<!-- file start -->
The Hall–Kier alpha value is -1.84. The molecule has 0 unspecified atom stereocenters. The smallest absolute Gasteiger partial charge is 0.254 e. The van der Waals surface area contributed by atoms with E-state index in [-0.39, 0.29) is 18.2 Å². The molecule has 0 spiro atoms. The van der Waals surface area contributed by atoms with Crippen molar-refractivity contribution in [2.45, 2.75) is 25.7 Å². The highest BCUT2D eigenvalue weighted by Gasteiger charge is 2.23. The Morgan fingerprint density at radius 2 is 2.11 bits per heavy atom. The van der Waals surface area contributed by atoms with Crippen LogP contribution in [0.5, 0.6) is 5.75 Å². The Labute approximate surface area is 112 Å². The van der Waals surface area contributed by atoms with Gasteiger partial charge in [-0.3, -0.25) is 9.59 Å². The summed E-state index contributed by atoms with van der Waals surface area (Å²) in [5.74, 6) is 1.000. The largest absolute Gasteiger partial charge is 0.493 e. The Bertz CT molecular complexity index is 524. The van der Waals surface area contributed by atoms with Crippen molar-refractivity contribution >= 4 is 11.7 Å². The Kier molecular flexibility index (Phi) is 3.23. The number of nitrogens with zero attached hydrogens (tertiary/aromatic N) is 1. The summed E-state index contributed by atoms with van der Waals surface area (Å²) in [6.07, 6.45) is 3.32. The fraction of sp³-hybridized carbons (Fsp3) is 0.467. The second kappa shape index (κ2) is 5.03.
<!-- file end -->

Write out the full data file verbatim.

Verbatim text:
The Hall–Kier alpha value is -1.84. The molecule has 0 unspecified atom stereocenters. The smallest absolute Gasteiger partial charge is 0.254 e. The van der Waals surface area contributed by atoms with E-state index in [-0.39, 0.29) is 18.2 Å². The molecule has 0 spiro atoms. The van der Waals surface area contributed by atoms with Crippen molar-refractivity contribution in [2.45, 2.75) is 25.7 Å². The highest BCUT2D eigenvalue weighted by Gasteiger charge is 2.23. The Morgan fingerprint density at radius 2 is 2.11 bits per heavy atom. The van der Waals surface area contributed by atoms with Crippen LogP contribution in [0.5, 0.6) is 5.75 Å². The Labute approximate surface area is 112 Å². The van der Waals surface area contributed by atoms with Gasteiger partial charge in [-0.3, -0.25) is 9.59 Å². The summed E-state index contributed by atoms with van der Waals surface area (Å²) in [5.74, 6) is 1.000. The largest absolute Gasteiger partial charge is 0.493 e. The Bertz CT molecular complexity index is 524. The van der Waals surface area contributed by atoms with Crippen molar-refractivity contribution >= 4 is 11.7 Å². The Kier molecular flexibility index (Phi) is 3.23. The number of nitrogens with zero attached hydrogens (tertiary/aromatic N) is 1. The summed E-state index contributed by atoms with van der Waals surface area (Å²) in [6.07, 6.45) is 3.32. The fraction of sp³-hybridized carbons (Fsp3) is 0.467. The second kappa shape index (κ2) is 5.03.